The project’s technical information, delivery and innovation departments have all helped ensure mobile data is used intelligently. Dentten explained: “We have a discrete team in the technical information department called the information applications team, which looks in more detail at some of the application capabilities we can enable from information. Obvious ones include the use of tablets on site, and we’ve had about 100 new tablets signed off recently. That means we can start using forms in an intelligent way, for example.

“There’s also initiatives like 4D virtual planning – particularly useful for the initial phases of the construction, but the systems people are particularly interested in it as well, to see how the equipment will be phased in.”

Visualisation edit

Trusting the data

Augmented reality is a fascinating hint of the possibilities unleashed when high-quality asset information, digital connectivity, mobile devices and geographic information come together. The idea is that a tablet or smartphone pointed at an asset out on the physical infrastructure, whether a section of track, cables buried behind a wall, or malfunctioning pump, can overlay the image with useful information drawn from the database. It can also allow the database to be updated as repairs or changes take place in the real world.

Dentten said: “It is a reality, and is very useful for certain situations. But the data still has to be correct behind it, and that’s the same with the visualisations. They can allow you to ‘look behind’ walls without actually taking the wall apart, for example. Now, that’s fine as long as you know for sure where the cabling is, and the system has been told ‘it’s here’, and it hasn’t been moved, and everyone has always followed all the processes.”

He hardly needed to say that unfortunately, in the real world, it is hard to guarantee that – especially if safety or performance could be compromised if the data about an asset is wrong or out-of-date.

Network Rail has been struggling with similar issues of safety and assurance when it comes to asset information. The director of its asset information division and ORBIS programme, Patrick Bossert, told us last year how plans for ‘self-service’ buried services enquiries had to be put on the backburner because the organisation wanted to ensure scrutiny by a competent buried services engineer was still part of the process. As Bossert told us: “It [would be] quite a big step to move to complete self-service, where we’re not providing a level of assurance. We certainly envisage buried services being digitised over the coming 24 months and included in the geographic information datasets that we make available. But clearly there’s a lot of safety risk associated with those services, and it’s not something we’d want to do without all right assurance processes in place.”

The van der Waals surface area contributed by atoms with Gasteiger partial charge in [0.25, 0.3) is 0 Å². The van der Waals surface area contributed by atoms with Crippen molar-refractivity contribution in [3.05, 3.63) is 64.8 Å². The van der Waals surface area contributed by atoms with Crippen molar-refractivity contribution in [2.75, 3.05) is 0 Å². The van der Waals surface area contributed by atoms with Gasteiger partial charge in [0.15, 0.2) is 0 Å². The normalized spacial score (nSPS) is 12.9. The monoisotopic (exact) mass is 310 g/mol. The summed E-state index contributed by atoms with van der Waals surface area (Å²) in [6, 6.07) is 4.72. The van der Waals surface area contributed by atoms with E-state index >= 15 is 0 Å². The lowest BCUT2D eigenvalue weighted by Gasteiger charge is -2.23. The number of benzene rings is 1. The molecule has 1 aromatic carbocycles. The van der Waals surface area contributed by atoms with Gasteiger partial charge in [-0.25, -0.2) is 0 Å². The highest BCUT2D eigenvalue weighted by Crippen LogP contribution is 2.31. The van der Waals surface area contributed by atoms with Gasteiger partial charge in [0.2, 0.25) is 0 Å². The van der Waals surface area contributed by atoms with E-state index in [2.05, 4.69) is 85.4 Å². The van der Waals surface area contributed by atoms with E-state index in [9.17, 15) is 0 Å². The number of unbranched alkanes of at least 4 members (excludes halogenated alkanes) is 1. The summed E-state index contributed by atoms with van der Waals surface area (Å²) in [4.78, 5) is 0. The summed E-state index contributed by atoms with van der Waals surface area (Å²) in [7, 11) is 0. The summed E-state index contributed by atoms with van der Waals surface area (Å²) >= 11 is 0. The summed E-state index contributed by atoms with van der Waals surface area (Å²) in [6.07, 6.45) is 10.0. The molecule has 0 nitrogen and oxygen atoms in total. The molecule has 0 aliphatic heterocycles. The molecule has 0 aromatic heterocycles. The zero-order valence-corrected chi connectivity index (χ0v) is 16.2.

Aerial 2

The next level

The as-yet-undefined BIM Level 3 is likely to move beyond traditional definitions of what an asset is, and begin to see anything that adds value as an asset: whether a physical object, a person’s skills, or a financial element.

“In essence BIM Level 3 is about moving from a common data environment into an open world, which is going to be challenging,” Dentten said. “Having open formats is definitely the way to go, but you’ve got software suppliers and vendors who have their own formats. That dialogue could take some time, unless it’s enforced by clients and the government. That’s not going to happen overnight.

“One of the key points of managing information in an effective manner is to have an object orientated relational database, which allows you to slice and dice the information in different ways. From that point of view, and if you look at ISO 55000, the definition of an asset is basically anything that gives value to the organisation. I suspect BIM Level 3 will be about involving people too. It’s something we’ll aspire to, definitely, though there has to be an element of realism with your ambition.

“Technology changes at an alarming rate, so you’ve got to make sure your data’s structured in an intelligent way, so it can be flexible enough to cope with whatever technology you throw at it.”

In our interview with Jon Kerbey, he outlines HS2’s supply chain concerns about standardised data formats, and its proposals to be more ‘agnostic’, integrating the data at a later stage in the process to help lower-tier suppliers.

Crossrail made a different decision. As Dentten explains it: “Crossrail made a very deliberate move to have one data format that all contractors have to comply to. That doesn’t mean they can’t use other software, to a point – although, really, that’s a bit futile, they may as well get used to the one we’re asking them to use.

“For us, it’s a sensible choice. It means we can co-ordinate the various types of 3D model we’ve got, be it mechanical, civil, architectural, etc. If we didn’t do that, we’d be in a right mess and we wouldn’t be able to assure anything in a correct manner. That may cause some problems for the contractor; but it’s the client setting the requirements.

“If we had an open format, it’d be a lot easier for everybody.”

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(Above: Ross Dentten)